The Dark Side of the Ukraine Revolt
Posted on Mar 21, 2014
By Conn Hallinan
This piece first appeared at journalist Conn Hallinan’s website.
The April 6 rally in Cherskasy, a city 100 miles southeast of Kiev, turned violent after six men took off their jackets to reveal T-shirts emblazoned with the words “Beat the Kikes” and “Svoboda,” the name of the Ukrainian ultranationalist movement and the Ukrainian word for “freedom.”
While most of the Western media describes the current crisis in the Ukraine as a confrontation between authoritarianism and democracy, many of the shock troops who have manned barricades in Kiev and the western city of Lviv these past months represent a dark page in the country’s history and have little interest in either democracy or the liberalism of Western Europe and the United States.
“You’d never know from most of the reporting that far-right nationalists and fascists have been at the heart of the protests and attacks on government buildings,” reports Seumas Milne of the British Guardian. The most prominent of the groups has been the ultra-rightwing Svoboda or “Freedom” Party.
And that even the demand for integration with Western Europe appears to be more a tactic than a strategy: “The participation of Ukrainian nationalism and Svoboda in the process of EU [European Union] integration, “ admits Svoboda political council member Yury Noyevy, “is a means to break our ties with Russia.”
Square, Site wide
Svoboda is hardly a fringe organization. In the 2012 election won by the now deposed president, Viktor Yanukovitch, the Party took 10.45 percent of the vote and over 40 percent in parts of the western Ukraine. While the west voted overwhelmingly for the Fatherland Party’s Yulia Tymoshenko, the more populous east went overwhelmingly for the Party of the Regions’ Yanukovitch. The latter won the election handily, 48.8 percent to 45.7 percent.
Svoboda –which currently has 36 deputies in the 450-member Ukrainian parliament—began life in the mid-1990s as the Social National Party of the Ukraine, but its roots lie in World War II, when Ukrainian nationalists and Nazis found common ground in the ideology of anti-communism and anti-Semitism. In April, 1943, Dr. Otto von Wachter, the Nazi commander of Galicia—the name for the western Ukraine—turned the First Division of the Ukrainian National Army into the 14 Grenadier Division of the Waffen SS, the so-called “Galicia Division.”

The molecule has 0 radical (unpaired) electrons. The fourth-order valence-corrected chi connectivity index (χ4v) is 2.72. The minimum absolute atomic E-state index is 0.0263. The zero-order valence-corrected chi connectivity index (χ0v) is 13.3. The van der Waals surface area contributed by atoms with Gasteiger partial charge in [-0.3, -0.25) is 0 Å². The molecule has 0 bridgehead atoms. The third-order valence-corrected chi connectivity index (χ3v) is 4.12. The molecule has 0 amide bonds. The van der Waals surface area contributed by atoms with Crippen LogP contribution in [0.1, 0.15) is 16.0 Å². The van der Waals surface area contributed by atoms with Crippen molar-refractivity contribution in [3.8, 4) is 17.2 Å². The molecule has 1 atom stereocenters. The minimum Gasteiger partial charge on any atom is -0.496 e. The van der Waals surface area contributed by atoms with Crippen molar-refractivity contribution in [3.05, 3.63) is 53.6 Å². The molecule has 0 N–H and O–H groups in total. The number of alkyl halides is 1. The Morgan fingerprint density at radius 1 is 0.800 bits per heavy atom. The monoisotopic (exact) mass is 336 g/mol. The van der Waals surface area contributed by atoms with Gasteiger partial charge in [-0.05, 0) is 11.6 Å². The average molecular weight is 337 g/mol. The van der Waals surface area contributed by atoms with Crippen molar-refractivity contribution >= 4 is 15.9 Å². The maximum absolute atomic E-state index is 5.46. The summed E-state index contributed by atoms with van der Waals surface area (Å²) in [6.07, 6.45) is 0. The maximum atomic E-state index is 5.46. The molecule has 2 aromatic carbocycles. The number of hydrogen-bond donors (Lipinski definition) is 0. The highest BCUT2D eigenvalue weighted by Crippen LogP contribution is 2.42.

The Waffen SS was the armed wing of the Nazi Party, and while serving along side the regular army, or Wehrmacht, the Party controlled the SS’s 38-plus divisions. While all Nazi forces took part in massacres and atrocities, the Waffen SS did so with particular efficiency. The post-war Nuremberg trials designated it a “criminal organization.”
Svoboda has always had a soft spot for the Galicia Division and one of its parliament members, Oleg Pankevich, took part in a ceremony last April honoring the unit. Pankevich joined with a priest of Ukrainian Orthodox Church near Lviv to celebrate the unit’s 70th anniversary and re-bury some of the Division’s dead.
“I was horrified to see photographs…of young Ukrainians wearing the dreaded SS uniform with swastikas clearly visible on their helmets as they carried caskets of members of this Nazi unit, lowered them into the ground, and fired gun salutes in their honor,” World Jewish Congress President Ronald Lauder wrote in a letter to the Patriarch of the Ukrainian church. He asked Patriarch Filret to “prevent any further rehabilitation of Nazism or the SS.”
Some 800,000 Jews were murdered in the Ukraine during the German occupation, many of them by Ukrainian auxiliaries and units like the Galicia Division.
Three months after the April ceremony, Ukrainians re-enacted the battle of Brody between the Galicia Division and Soviet troops, where the German XIII Army Corps was trying to hold off the Russians commanded by Marshall Ivan Konev. In general, going up against Konev meant a quick trip to Valhalla. In six days of fighting the Galicians lost two-thirds of their division and XIII Corps was sent reeling back to Poland. The Galicia Division survivors were shipped off to fight anti-Nazi partisans in Yugoslavia. In 1945 remnants of the unit surrendered to the Americans in Italy, and in 1947 many of them were allowed to emigrate to Britain and Canada.
The U.S. press has downplayed the role of Svoboda, and even more far right groups like Right Sector and Common Cause, but Britain’s Channel 4 News reports that such quasi-fascist groups “played a leading role” in organizing the demonstrations and keeping them going.
In the intercepted phone call between U.S. Assistant Secretary of State for European Affairs Victoria Nuland and U.S. Ambassador to the Ukraine, Geoffrey Pyatt, the two were, as Russian expert Stephen Cohen put it to Democracy Now, “plotting a coup d’état against the elected president of the Ukraine.”
At one point Nuland endorses “Yat” as the head of a new government, referring to Arseniy Yatsenyuk of the Fatherland Party, who indeed is now acting Prime Minister. But she goes on to say that Svoboda leader Oleh Tyahnybok should be kept “on the outside.”
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